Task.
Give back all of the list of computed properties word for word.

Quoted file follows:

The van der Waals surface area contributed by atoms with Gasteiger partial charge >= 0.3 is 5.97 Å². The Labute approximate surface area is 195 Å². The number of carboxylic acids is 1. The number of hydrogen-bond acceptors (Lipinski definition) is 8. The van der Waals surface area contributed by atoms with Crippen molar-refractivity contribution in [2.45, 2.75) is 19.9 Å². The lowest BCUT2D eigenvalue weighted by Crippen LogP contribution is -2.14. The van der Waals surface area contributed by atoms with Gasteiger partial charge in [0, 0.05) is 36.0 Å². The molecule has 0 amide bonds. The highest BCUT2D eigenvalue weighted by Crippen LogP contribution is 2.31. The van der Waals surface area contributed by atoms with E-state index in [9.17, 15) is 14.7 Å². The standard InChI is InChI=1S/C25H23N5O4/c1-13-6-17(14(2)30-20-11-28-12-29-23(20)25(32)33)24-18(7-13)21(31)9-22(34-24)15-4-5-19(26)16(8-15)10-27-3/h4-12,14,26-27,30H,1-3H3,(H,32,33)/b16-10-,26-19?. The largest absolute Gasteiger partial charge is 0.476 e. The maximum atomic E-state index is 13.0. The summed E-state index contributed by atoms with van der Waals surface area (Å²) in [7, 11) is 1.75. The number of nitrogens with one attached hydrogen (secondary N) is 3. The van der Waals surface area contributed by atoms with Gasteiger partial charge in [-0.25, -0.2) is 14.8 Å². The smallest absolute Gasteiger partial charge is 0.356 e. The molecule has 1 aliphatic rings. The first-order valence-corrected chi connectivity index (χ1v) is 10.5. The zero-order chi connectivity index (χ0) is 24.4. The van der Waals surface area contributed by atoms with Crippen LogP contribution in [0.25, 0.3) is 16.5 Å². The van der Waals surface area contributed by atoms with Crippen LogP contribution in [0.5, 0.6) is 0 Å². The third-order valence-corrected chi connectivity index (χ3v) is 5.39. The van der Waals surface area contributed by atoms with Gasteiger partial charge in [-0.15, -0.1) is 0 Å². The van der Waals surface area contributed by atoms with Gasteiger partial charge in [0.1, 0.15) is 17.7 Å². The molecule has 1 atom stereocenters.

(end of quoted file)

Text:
The van der Waals surface area contributed by atoms with Gasteiger partial charge >= 0.3 is 5.97 Å². The Labute approximate surface area is 195 Å². The number of carboxylic acids is 1. The number of hydrogen-bond acceptors (Lipinski definition) is 8. The van der Waals surface area contributed by atoms with Crippen molar-refractivity contribution in [2.45, 2.75) is 19.9 Å². The lowest BCUT2D eigenvalue weighted by Crippen LogP contribution is -2.14. The van der Waals surface area contributed by atoms with Gasteiger partial charge in [0, 0.05) is 36.0 Å². The molecule has 0 amide bonds. The highest BCUT2D eigenvalue weighted by Crippen LogP contribution is 2.31. The van der Waals surface area contributed by atoms with E-state index in [9.17, 15) is 14.7 Å². The standard InChI is InChI=1S/C25H23N5O4/c1-13-6-17(14(2)30-20-11-28-12-29-23(20)25(32)33)24-18(7-13)21(31)9-22(34-24)15-4-5-19(26)16(8-15)10-27-3/h4-12,14,26-27,30H,1-3H3,(H,32,33)/b16-10-,26-19?. The largest absolute Gasteiger partial charge is 0.476 e. The maximum atomic E-state index is 13.0. The summed E-state index contributed by atoms with van der Waals surface area (Å²) in [7, 11) is 1.75. The number of nitrogens with one attached hydrogen (secondary N) is 3. The van der Waals surface area contributed by atoms with Gasteiger partial charge in [-0.25, -0.2) is 14.8 Å². The smallest absolute Gasteiger partial charge is 0.356 e. The molecule has 1 aliphatic rings. The first-order valence-corrected chi connectivity index (χ1v) is 10.5. The zero-order chi connectivity index (χ0) is 24.4. The van der Waals surface area contributed by atoms with Crippen LogP contribution in [0.25, 0.3) is 16.5 Å². The van der Waals surface area contributed by atoms with Crippen LogP contribution in [0.5, 0.6) is 0 Å². The third-order valence-corrected chi connectivity index (χ3v) is 5.39. The van der Waals surface area contributed by atoms with Gasteiger partial charge in [-0.15, -0.1) is 0 Å². The van der Waals surface area contributed by atoms with Gasteiger partial charge in [0.1, 0.15) is 17.7 Å². The molecule has 1 atom stereocenters.